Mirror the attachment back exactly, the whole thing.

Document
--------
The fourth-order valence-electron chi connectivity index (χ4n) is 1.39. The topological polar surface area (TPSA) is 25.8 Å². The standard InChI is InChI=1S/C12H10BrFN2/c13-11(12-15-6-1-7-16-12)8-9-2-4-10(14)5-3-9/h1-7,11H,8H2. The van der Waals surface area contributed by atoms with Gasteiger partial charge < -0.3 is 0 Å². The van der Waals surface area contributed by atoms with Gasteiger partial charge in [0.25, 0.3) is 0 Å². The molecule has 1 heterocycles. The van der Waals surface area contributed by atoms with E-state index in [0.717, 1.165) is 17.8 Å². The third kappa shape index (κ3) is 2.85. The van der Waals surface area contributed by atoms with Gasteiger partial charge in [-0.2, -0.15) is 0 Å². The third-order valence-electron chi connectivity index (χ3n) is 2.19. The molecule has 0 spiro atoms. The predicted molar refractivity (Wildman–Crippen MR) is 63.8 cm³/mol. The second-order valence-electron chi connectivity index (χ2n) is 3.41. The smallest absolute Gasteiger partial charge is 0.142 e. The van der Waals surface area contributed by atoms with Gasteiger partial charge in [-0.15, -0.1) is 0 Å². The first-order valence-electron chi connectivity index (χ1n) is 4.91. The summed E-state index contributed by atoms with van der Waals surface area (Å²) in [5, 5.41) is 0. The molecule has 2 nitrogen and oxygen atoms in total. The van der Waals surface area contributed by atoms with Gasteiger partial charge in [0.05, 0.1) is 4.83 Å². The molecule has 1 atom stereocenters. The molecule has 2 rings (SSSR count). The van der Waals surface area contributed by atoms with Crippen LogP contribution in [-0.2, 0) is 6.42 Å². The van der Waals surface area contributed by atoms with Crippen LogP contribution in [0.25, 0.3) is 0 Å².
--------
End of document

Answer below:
The fourth-order valence-electron chi connectivity index (χ4n) is 1.39. The topological polar surface area (TPSA) is 25.8 Å². The standard InChI is InChI=1S/C12H10BrFN2/c13-11(12-15-6-1-7-16-12)8-9-2-4-10(14)5-3-9/h1-7,11H,8H2. The van der Waals surface area contributed by atoms with Gasteiger partial charge < -0.3 is 0 Å². The van der Waals surface area contributed by atoms with Gasteiger partial charge in [0.25, 0.3) is 0 Å². The molecule has 1 heterocycles. The van der Waals surface area contributed by atoms with E-state index in [0.717, 1.165) is 17.8 Å². The third kappa shape index (κ3) is 2.85. The van der Waals surface area contributed by atoms with Gasteiger partial charge in [-0.2, -0.15) is 0 Å². The third-order valence-electron chi connectivity index (χ3n) is 2.19. The molecule has 0 spiro atoms. The predicted molar refractivity (Wildman–Crippen MR) is 63.8 cm³/mol. The second-order valence-electron chi connectivity index (χ2n) is 3.41. The smallest absolute Gasteiger partial charge is 0.142 e. The van der Waals surface area contributed by atoms with Gasteiger partial charge in [-0.15, -0.1) is 0 Å². The first-order valence-electron chi connectivity index (χ1n) is 4.91. The summed E-state index contributed by atoms with van der Waals surface area (Å²) in [5, 5.41) is 0. The molecule has 2 nitrogen and oxygen atoms in total. The van der Waals surface area contributed by atoms with Gasteiger partial charge in [0.05, 0.1) is 4.83 Å². The molecule has 1 atom stereocenters. The molecule has 2 rings (SSSR count). The van der Waals surface area contributed by atoms with Crippen LogP contribution in [-0.2, 0) is 6.42 Å². The van der Waals surface area contributed by atoms with Crippen LogP contribution in [0.25, 0.3) is 0 Å².